http://www.dossiermedicina.it/news.dossier/index.php?option=com_k2&view=...) have clearly recognize that CD and gluten sensitivity (GS) are two distinct disease. CD can be diagnosed by serological tests, GS to my knowledge does not have a recognised biological test.
    so as my gastroenterologist says "listen to your patient they will tell you what they feel and what they have"..sadly, nowadays, doctors barely listen their patients and we must recognized that the medical training does not raised awareness about CD in adults (pediatrician know the disease, because it is clearly unsmask in children by growth impairement!). so in the end, one should admit, that if people feel better while avoiding wheat (with respect to their specific symptoms, frequently gastrointestinal disconfort), no matter it is called CD or GS or x, y, z...they get the answer .
    as a cell biologist/biochemist, I know well that we are far from understanding everythings in the human body

    people have been eating wheat for far less time than they've been eating other grains (such as rice, enjoyed by asian cultures for centuries). considering wheat has also been bred to contain far more protein today than it contained 50 years ago, and it's those proteins that stimulate the immune response, that, along with our inability to evolve and adapt in such a short time, couldn't POSSIBLY have anything to do with the actual documented increase in celiac disease, amirite?

    Plus there's that bit where, historically, we ate very little wheat compared to other grains, even once we'd learned to store grains, and now we've transitioned to an extremely wheat-centric diet, all that over-exposure (along with the actual documented increase in celiac disease!) couldn't possibly have anything to do with increased prevalence, amirite? but doing research for poorly-written op-eds is HARD. silly me for expecting that.

    I fail to see how ingesting parasites or excessive alcohol compares to avoiding one entirely unnecessary ingredient in a world of abundant food options. Your arguments are weak and nonsensical. Speaking of alcohol, where you drunk when you wrote this? It's the only way I can attempt to wrap my head around this bunk.

    Since testing has a 30% false negative rate, how do you propose everyone present their test results to you so that you an approve of their gluten-free lifestyle? In addition to this, will you also be covering the expense of testing for the underinsured and uninsured who cannot afford the proper paperwork to appease you?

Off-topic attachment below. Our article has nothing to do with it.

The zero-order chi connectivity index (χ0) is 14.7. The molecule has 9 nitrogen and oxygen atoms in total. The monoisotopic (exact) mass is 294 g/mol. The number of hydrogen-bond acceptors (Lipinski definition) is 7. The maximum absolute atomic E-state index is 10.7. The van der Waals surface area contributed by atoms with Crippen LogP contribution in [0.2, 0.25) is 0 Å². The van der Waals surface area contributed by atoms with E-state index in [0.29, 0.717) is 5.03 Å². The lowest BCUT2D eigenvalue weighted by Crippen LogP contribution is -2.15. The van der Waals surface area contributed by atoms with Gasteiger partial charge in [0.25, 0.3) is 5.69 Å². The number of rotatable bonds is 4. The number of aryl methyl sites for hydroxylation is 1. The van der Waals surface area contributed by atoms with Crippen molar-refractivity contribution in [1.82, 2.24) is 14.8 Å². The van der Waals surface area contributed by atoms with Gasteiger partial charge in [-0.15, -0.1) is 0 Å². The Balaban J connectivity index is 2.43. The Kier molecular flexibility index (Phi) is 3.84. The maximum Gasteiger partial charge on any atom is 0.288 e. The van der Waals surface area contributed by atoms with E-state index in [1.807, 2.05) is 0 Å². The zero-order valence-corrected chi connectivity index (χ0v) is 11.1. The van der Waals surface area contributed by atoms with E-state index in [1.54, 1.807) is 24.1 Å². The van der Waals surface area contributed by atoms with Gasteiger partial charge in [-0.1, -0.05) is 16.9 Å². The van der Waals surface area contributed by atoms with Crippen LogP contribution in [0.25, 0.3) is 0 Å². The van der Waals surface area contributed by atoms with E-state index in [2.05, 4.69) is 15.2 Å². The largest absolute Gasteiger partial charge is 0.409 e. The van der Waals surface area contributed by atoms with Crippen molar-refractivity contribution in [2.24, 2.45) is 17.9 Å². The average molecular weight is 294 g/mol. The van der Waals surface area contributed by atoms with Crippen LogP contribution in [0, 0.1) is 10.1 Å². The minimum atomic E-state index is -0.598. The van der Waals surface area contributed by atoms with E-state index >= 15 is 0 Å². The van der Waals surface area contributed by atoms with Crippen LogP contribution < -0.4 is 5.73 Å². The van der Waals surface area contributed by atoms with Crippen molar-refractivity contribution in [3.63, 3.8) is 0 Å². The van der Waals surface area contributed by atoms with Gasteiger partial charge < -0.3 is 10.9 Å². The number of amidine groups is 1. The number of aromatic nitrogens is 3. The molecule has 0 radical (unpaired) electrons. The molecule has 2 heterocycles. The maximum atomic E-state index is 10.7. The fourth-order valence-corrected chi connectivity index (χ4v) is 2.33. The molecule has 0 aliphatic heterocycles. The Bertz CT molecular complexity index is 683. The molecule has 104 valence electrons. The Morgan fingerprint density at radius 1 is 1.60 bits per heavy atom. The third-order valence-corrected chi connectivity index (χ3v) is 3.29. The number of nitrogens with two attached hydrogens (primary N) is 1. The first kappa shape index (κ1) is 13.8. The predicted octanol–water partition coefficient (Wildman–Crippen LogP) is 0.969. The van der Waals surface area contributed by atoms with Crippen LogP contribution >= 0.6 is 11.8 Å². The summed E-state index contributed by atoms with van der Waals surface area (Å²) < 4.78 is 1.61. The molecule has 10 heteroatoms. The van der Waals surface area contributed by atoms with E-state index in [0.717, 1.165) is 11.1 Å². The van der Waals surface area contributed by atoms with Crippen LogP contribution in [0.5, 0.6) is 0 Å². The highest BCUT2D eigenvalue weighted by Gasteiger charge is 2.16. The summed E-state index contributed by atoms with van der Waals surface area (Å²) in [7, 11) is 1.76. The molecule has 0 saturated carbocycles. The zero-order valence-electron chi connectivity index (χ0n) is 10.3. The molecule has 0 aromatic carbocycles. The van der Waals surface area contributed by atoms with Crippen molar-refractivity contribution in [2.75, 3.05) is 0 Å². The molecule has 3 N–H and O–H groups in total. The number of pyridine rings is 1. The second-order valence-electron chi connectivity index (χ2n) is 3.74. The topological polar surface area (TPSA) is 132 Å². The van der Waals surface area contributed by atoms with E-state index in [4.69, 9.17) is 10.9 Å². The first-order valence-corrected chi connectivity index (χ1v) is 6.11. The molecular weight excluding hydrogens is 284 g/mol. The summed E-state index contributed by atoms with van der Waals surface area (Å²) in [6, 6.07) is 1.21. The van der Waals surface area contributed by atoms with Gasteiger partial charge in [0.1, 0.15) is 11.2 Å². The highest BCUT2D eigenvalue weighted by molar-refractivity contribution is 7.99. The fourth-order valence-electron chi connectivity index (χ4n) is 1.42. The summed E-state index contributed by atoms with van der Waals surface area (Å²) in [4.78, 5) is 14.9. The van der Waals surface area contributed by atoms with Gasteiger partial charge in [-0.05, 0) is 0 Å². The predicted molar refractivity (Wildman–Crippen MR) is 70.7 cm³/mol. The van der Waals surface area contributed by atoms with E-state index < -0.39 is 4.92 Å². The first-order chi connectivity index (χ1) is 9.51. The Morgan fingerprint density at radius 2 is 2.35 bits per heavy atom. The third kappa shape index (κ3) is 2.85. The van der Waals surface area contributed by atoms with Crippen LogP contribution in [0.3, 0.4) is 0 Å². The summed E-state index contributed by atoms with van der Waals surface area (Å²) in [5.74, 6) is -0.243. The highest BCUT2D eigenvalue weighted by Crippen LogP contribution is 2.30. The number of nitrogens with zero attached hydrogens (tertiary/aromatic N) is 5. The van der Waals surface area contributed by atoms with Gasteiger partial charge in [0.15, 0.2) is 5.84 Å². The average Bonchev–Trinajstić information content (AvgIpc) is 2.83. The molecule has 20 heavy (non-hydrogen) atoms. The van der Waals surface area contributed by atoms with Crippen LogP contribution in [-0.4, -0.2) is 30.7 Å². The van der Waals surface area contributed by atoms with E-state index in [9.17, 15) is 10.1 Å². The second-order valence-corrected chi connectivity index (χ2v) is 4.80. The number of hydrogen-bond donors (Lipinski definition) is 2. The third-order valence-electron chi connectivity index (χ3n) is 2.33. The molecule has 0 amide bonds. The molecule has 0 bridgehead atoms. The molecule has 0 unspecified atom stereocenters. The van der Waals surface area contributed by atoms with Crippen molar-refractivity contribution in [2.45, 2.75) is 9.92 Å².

Who are you to say "you can't feel better, whitey! Eat that damn bagel!" because you don't think someone is gluten-intolerant enough to satisfy your delicate sensibilities. If someone feels better doing something that causes you no harm, why are the details of their medical history so important to you? If someone is black and feels better without eating gluten, is that okay with you? If they're poor, is that preferable? If they're poor AND black, are they allowed to be glutenfree? I'm asking for a friend.

    If a poor white (or any color) person cant afford blood tests and biopsies, and they go gluten free and get relief (because this is the most accurate, economical, least traumatic, and easiest way to determine someone's reactions to gluten), why should they be forced to continue consuming gluten because some ignoramus on the Internet thinks they're just trying to fit in with some trendy rich bitches?

    What happens if someone is as poor as a church mouse and gluten makes them sick? Are they allowed to be glutenfree? You appear to be the expert on what grains people are allowed to put into their bodies, so again, I'm asking for a friend.

    I really don't understand why it's so important to you that someone is a card-carrying member of the Positive Biopsy Club in order to live a gluten-free life. Who died and made you the boss of everyone else's underpants?

    I'm a scientist and I've never even heard of this site before someone linked this racist classist piece of trash, and this is one hell of a first impression. Science 2.0? I guess I prefer science 1.0: the kind with ACTUAL SCIENCE and without the excessive judgment and vitriol. And in the interest of disclosure, I'm a scientist who actually lost their career (and nearly their life) due to undiagnosed celiac disease and the culture of pathetic misconceptions you've been spewing here. You're not the only jerk in the world who feels threatened by the idea of a few people feeling better by a simple diet change. Crap like this reminds me that I can't heal up fast enough, so I can get back to work and combat ridiculous "scientific" assumptions like this.

    This is one of the most racist and classist pieces of drivel disguised as "science" I've read in a long time. Crap like this is part of the reason why so many celiacs and chronically ill people distrust scientists and the scientific community. Nice job accentuating how science has failed the general public! A+ work, really.

    The whole purpose of your article is to ridicule those go on a gluten-free diet without an official Celiac diagnosis. You completely dismiss the possibility that wheat (and related) gluten proteins can have a serious effect on a person's health without the official medical diagnosis. The couple of people besides myself who I know who are - let's call it gluten intolerant -- do NOT claim to have Celiac Disease, but claim major improvements in health from a consistent gluten free diet (not just "feel better after passing up that bagel"). For me it was only after being on a gluten free diet for a month that I was consistently without bad pain in my joints - for the first time in 4 years. I had been tested by allergists and rheumatologists to no avail, and out of desperation I decided to try changes in diet. And the symptoms returned after about a week when I fell off the wagon.